Cloud computing promised cost savings and simplified IT management, among other things. In many ways, the cloud has lived up to its ideals, and in other ways, such as API security, shadow IT and the securing of clouds across hybrid environments, the cloud has proven challenging.
To get a sense of how enterprises and security vendors are adapting, we reached out to Timothy Eades, CEO at cloud application security provider vArmour. vArmour was founded in 2011 with backing from Highland Capital Partners, Menlo Ventures, Citi Ventures, Work-Bench Ventures, Redline Capital and Telstra. Timothy Eades has been the CEO since 2013; prior to that role, he was the CEO at Silver Tail Systems.
Here’s an edited version of our conversation.
DevOps: How do you see cloud architectures evolving over the years ahead?
Timothy Eades: There is considerable evolution coming. At vArmour, we have a philosophy about this: Bet on the road maps, not against them.
I think we are seeing a lot of security vendors starting to scratch their heads and wonder: Where do we invent new security technologies that can help us differentiate? The road maps for winners are going to be those that bake security into their products. This way, cloud technology will only get stronger and more secure. If one imagines an x- and y-axis and the x-axis is the strength of security capability and the y-axis is simplicity, the vendor road maps, for those who will be successful, will be about getting that balance right.
Currently, there’s considerable complexity involved when it comes to configuring and securing the public cloud. If you are Tim’s Pizzeria and you are running on AWS, it has to be made simple and more intuitive. I was talking to some friends recently about the Windows operating system and how everything has become so simple. But back in the day when you and I were growing up, we used to say “RTFM” almost daily. Nowadays, there is no manual.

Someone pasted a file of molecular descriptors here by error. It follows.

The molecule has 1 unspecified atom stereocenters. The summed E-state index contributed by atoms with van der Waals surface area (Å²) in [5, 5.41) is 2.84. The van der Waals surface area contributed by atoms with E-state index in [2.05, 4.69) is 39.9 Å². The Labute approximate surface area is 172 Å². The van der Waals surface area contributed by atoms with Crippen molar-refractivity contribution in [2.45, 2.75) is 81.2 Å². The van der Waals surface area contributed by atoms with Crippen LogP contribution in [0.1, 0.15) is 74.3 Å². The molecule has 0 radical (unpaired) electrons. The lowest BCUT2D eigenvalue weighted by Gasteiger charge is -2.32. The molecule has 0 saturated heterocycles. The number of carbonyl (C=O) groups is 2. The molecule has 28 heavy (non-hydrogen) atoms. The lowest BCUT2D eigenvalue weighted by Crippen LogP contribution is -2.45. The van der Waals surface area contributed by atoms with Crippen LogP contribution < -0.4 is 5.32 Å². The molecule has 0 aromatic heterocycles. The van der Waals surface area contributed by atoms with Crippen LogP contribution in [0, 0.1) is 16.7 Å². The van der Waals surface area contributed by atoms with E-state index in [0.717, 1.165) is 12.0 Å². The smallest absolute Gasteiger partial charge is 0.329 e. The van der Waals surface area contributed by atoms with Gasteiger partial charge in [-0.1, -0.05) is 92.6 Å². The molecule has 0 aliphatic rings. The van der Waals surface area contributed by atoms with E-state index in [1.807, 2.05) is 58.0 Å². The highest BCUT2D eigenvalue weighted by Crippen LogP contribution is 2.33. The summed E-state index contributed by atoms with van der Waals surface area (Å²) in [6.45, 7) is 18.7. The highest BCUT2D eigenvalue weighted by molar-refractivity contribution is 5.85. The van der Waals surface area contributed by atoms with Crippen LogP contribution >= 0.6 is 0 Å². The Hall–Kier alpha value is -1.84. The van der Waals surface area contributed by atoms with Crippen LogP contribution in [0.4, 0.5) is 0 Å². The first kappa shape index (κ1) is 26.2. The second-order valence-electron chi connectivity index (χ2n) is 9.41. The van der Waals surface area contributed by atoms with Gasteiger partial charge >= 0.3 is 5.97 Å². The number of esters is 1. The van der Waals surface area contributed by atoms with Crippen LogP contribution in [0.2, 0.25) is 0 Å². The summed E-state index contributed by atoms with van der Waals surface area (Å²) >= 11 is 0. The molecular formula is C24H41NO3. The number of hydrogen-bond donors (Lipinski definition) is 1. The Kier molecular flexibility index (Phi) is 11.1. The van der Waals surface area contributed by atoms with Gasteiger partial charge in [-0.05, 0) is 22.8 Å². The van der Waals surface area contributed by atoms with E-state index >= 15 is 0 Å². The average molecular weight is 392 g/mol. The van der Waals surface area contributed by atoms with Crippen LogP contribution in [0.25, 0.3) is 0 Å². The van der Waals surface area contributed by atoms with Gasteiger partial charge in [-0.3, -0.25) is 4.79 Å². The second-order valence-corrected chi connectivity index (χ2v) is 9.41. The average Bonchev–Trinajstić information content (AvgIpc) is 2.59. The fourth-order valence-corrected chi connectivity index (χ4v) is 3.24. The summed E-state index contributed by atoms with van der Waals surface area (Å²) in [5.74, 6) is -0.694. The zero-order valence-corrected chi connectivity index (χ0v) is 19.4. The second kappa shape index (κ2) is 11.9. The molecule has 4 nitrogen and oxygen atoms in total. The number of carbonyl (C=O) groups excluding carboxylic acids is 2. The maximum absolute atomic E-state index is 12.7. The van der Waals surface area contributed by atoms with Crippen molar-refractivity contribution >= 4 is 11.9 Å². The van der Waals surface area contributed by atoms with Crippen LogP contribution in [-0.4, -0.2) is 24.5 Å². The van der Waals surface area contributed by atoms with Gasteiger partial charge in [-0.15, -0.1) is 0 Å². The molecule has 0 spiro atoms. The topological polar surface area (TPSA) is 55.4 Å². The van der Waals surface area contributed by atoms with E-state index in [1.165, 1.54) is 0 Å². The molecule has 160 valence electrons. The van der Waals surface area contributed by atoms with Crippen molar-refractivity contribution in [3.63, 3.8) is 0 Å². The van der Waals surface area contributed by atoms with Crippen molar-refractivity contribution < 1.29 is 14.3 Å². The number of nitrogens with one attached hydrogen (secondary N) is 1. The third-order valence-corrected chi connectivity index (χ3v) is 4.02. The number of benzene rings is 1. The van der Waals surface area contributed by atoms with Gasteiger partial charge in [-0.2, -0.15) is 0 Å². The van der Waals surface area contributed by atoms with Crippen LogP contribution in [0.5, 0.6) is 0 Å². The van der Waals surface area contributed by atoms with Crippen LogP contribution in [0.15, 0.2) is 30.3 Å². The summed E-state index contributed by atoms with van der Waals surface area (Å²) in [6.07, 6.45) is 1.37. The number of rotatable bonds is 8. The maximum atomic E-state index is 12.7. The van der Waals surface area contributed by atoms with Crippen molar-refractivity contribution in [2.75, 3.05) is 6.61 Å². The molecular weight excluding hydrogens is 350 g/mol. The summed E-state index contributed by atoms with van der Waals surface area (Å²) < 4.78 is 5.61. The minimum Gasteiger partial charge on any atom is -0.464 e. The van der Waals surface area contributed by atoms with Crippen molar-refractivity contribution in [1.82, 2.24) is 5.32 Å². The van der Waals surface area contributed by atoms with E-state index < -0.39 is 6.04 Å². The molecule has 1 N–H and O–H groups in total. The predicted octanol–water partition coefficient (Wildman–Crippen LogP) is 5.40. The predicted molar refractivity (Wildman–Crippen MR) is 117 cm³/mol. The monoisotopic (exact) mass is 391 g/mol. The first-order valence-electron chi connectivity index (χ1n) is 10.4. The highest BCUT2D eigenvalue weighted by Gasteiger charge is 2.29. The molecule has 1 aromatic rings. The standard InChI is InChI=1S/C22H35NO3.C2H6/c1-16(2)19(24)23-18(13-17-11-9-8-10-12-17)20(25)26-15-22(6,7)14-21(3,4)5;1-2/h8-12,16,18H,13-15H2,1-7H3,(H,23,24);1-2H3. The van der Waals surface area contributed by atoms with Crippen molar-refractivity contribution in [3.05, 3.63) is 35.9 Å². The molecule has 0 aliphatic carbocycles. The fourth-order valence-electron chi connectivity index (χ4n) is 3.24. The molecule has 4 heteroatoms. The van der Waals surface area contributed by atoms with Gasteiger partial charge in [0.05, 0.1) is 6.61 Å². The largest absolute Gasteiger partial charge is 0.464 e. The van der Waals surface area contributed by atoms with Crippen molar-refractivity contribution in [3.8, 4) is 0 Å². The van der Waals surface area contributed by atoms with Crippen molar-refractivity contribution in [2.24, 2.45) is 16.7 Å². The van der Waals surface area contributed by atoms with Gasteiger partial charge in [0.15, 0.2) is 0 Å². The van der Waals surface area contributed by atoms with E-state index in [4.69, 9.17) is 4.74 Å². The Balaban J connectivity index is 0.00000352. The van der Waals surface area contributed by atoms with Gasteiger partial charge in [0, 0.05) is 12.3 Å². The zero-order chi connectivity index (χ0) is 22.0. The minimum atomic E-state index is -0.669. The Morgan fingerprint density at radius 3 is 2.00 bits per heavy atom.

That’s mostly thanks to Steve Jobs. Steve Jobs came along and made everything so simple that it shouldn’t require a manual. The worst-case was it might require a YouTube video to understand.
The cloud has to go through that same transition. Everything has to be made simpler, more intuitive. Otherwise, we are just going to get very weak configurations, because people are not going to configure it right. They’re not going to secure them right. They believe that they are inherently secure.
DevOps: What do you think will be the catalyst that will continue to drive cloud vendors getting the simplicity and security balance right?
Eades: I think it’s going to be a competition. I think the market sees the need for the drive to simplify. And it’s going to take the competition to get there. That’s a real battle between AWS, Azure, VMware and others. The good news is that VMware is going to embed a lot of security capabilities, and that will force Amazon, Azure, and Google Cloud to respond.
DevOps: Cloud can get complicated quickly; even that small pizza shop may run a dozen cloud services.
Eades: Yes, they are running a bunch of different services. The funny thing is, there is always a lack of security skills at play, too. And we all know that when businesses put things in the cloud, that they think it just became secure. They don’t have the skills to understand that it’s not as secure as they believe. I think the regulators are still scratching their heads a little bit about all of this because Amazon has been preaching its “shared responsibility” model. But, as we now know, it’s not shared liability.
And people haven’t woken up yet to that fact, that shared responsibility is not shared liability.
DevOps: How do you see enterprises consuming the various modalities of cloud in the years ahead, on-premises, public, private cloud and the different mixtures of each?
Eades: It’s just amazing. Consider a company located in Europe. They have to have data on servers everywhere. So they’re using AWS and Azure and others. I think the large enterprises will continue to be hybrid cloud, but they won’t have a private data center. They just won’t.
A friend of mine runs cloud security at a large bank in New York. Their current data center will be their last data center. They’re not going to build another data center. They’re just not.
It’s the lifetime of the applications that they look at, and they wonder: Do I still want a data center? It doesn’t take long for them to get to “no.”
One of the banks we worked with over the last three years, as they were moving many of their applications into the public cloud, they were trying to understand the interaction of their apps. They wanted to know how stable the performance of their apps is in the public cloud. They will tell you now that they don’t see the difference between their Amazon cloud and their private cloud. There’s no difference because they’ve all the bandwidth that they need.
If you can’t tell the difference from a usage and from a financial perspective, more enterprises are going to depart from their data centers.
I think you are going to see a very, very long tail of private data centers among very large enterprises, but the cloud will consume the rest of IT.